And yet Pat Garrett and Billy the Kid (PG&BK) is a wonderful film. It is certainly a violent one: Martine left the theater at the Autry Center about a half hour into the film. There is a lot of swearing, a number of characters die bloody deaths; and yet … there are scenes of such beauty that one rarely encounters. I am thinking particularly when Slim Pickens as Sheriff Baker is gut-shot, and his wife, played by the splendid Katy Jurado, throws away her rifle and follows him to the side of a pond where he has gone to die. In the background, the lovely song “Knockin’ on Heaven’s Door” is playing.

The sound track is by none other than Bob Dylan, who wrote and performed all the music—and who also had a minor part in the cast, playing the part of Alias. (It is quite evident that Dylan never acted before, but the film is great enough to encompass a host of minor flaws.)

PG&BK plays with the whole Billy the Kid legend. James Coburn as Pat Garrett is the unwitting tool of the Santa Fe politicians, led by General Lew Wallace, author of the novel Ben Hur. In the past, Billy the Kid (Kris Kristofferson) had been a lawman, and Pat Garrett the outlaw. Now the roles have been reversed.

Martine Going Down the Stairs at the Lincoln County, NM Courthouse Which Billy the Kid Used to Escape

In June, Martine and I visited the town of Lincoln, New Mexico. Pat Garrett was the sheriff of Lincoln County. Peckinpah did a wonderful job of recreating the courthouse room where Billy was held prisoner and guarded by deputies J. W. Bell and Bob Olinger, both of whom were shot during his escape. In the photo above, Martine is obscuring with her left shoulder a bullet hole which Billy may have created when he shot his way out of captivity.

There is a strange quality to PG&BK. It seems as if Billy and Pat spend most of the film avoiding each other. Only at the end does Pat seem to feel pushed to catch up with his old pal Billy at Fort Sumner and kill him. Even there, there is a certain delicacy on his part as he waits for Billy to finish making love to Maria (played by Kristofferson’s wife, Rita Coolidge) before making his presence known and killing him.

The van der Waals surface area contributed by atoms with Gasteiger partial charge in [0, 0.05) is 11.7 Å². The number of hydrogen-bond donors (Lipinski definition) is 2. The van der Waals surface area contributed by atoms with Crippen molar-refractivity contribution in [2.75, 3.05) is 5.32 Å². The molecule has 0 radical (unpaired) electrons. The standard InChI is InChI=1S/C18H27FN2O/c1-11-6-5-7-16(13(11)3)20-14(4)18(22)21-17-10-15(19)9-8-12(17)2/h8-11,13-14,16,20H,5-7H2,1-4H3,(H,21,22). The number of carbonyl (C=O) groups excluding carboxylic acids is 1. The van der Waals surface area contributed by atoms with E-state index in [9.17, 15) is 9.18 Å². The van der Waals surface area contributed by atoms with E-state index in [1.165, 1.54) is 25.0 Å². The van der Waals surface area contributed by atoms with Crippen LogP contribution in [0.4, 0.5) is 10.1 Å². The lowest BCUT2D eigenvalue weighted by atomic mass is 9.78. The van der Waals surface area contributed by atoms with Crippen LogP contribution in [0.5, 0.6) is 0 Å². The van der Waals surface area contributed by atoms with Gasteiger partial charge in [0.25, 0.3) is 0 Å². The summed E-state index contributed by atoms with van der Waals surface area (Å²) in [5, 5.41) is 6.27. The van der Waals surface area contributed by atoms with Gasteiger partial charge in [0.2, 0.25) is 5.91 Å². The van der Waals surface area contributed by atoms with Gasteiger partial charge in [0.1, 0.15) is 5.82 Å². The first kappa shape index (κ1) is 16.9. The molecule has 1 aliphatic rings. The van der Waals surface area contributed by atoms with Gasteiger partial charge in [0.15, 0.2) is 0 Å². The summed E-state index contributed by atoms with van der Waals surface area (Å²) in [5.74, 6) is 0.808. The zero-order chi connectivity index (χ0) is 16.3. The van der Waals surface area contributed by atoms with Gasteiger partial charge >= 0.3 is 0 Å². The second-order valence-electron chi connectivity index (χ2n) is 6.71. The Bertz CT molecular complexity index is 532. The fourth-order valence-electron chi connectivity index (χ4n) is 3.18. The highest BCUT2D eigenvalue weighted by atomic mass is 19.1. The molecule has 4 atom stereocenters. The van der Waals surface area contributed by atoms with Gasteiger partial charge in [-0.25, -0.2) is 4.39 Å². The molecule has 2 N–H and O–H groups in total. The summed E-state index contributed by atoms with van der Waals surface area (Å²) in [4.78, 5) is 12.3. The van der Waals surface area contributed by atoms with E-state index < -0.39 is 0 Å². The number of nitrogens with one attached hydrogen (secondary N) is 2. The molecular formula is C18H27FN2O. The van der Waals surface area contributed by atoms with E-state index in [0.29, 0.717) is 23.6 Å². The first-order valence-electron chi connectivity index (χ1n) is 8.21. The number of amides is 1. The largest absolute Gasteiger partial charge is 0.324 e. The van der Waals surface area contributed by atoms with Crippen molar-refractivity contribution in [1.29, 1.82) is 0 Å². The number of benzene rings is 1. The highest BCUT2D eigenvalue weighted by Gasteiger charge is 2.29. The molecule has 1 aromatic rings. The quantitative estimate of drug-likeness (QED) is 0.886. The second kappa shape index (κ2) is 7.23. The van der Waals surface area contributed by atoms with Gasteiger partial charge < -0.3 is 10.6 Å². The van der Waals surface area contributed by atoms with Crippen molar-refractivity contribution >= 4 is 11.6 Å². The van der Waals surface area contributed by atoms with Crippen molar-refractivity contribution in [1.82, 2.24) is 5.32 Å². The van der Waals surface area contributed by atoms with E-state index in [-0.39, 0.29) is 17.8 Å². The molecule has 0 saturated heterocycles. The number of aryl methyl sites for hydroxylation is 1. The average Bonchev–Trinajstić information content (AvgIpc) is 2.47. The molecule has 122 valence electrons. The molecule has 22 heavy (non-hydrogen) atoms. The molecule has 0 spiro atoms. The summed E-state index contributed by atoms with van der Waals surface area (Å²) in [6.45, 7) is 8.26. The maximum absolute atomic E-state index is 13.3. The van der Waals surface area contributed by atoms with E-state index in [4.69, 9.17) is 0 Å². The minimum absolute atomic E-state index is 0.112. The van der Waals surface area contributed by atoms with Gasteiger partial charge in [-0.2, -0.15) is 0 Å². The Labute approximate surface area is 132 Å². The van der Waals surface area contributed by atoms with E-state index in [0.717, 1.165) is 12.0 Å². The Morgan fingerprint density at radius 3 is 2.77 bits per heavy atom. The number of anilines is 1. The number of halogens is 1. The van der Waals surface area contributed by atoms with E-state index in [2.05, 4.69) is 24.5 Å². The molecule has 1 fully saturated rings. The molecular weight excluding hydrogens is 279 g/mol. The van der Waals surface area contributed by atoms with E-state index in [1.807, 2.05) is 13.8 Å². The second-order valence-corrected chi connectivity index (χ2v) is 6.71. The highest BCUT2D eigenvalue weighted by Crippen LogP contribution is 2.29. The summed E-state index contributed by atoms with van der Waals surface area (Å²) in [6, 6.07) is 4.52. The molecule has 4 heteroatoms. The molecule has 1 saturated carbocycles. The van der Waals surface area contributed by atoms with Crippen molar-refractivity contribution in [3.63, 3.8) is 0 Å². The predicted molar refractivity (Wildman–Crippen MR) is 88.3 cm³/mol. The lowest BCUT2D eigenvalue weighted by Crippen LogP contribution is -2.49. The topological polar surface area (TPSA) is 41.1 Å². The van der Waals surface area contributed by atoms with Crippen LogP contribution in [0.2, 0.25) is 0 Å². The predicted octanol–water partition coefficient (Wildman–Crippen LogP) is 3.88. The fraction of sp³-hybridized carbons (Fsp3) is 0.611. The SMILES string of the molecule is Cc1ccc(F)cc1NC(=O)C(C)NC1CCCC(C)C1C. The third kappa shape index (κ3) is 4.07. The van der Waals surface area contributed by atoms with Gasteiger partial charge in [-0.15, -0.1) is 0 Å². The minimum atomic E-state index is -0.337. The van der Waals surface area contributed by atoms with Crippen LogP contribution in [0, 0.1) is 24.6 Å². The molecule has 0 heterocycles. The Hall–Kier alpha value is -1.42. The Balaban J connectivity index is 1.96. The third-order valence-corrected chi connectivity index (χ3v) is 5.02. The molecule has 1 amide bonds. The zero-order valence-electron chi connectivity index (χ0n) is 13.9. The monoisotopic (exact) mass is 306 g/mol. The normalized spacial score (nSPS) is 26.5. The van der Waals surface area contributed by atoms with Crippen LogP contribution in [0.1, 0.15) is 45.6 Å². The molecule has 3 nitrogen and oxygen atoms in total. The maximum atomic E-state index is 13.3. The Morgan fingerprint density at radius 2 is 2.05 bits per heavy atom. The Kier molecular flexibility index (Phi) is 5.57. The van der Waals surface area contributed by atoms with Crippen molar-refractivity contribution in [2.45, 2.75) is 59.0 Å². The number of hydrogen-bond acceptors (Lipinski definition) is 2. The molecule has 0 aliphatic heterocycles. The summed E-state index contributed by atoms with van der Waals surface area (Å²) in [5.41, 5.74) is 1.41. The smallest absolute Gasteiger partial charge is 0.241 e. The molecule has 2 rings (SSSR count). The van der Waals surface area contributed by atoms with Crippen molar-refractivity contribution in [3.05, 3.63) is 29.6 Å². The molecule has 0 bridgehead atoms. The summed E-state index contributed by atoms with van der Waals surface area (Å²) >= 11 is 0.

So Much for This Rainy Season

I Doubt We’ll See Another Drop for Many Months

The rainy season of 2017-2018 turned out to be something of a bust. Oh, we had one good rain that killed a lot of poor people in Montecito. That whole range of hills that abuts the Coast Highway between Santa Monica and Gaviota is subject to mudslides whenever there is a short period of intense rain. It happened to the pretty little coastal town of La Conchita in 2005, and this time it was Montecito’s turn.

I just looked ahead to the forecast for the next 10 days. On Thursday, April 19, there is a 20% chance of rain—which probably just means a few droplets in the mountains and foothills. Most of Southern California will continue to be bone dry until the end of the year, if not longer.

The term “April Showers” doesn’t have much meaning in a Mediterranean climate zone such as the one I live in. If you were to drive for an hour and a half east of here, you would wind up in the Mohave Desert. Drive eight hours north of here, and you would be in the wetter Northern California zone. There are some 20 climate zones of 24 possible classifications to be found in California. I just happen to occupy one of the drier zones.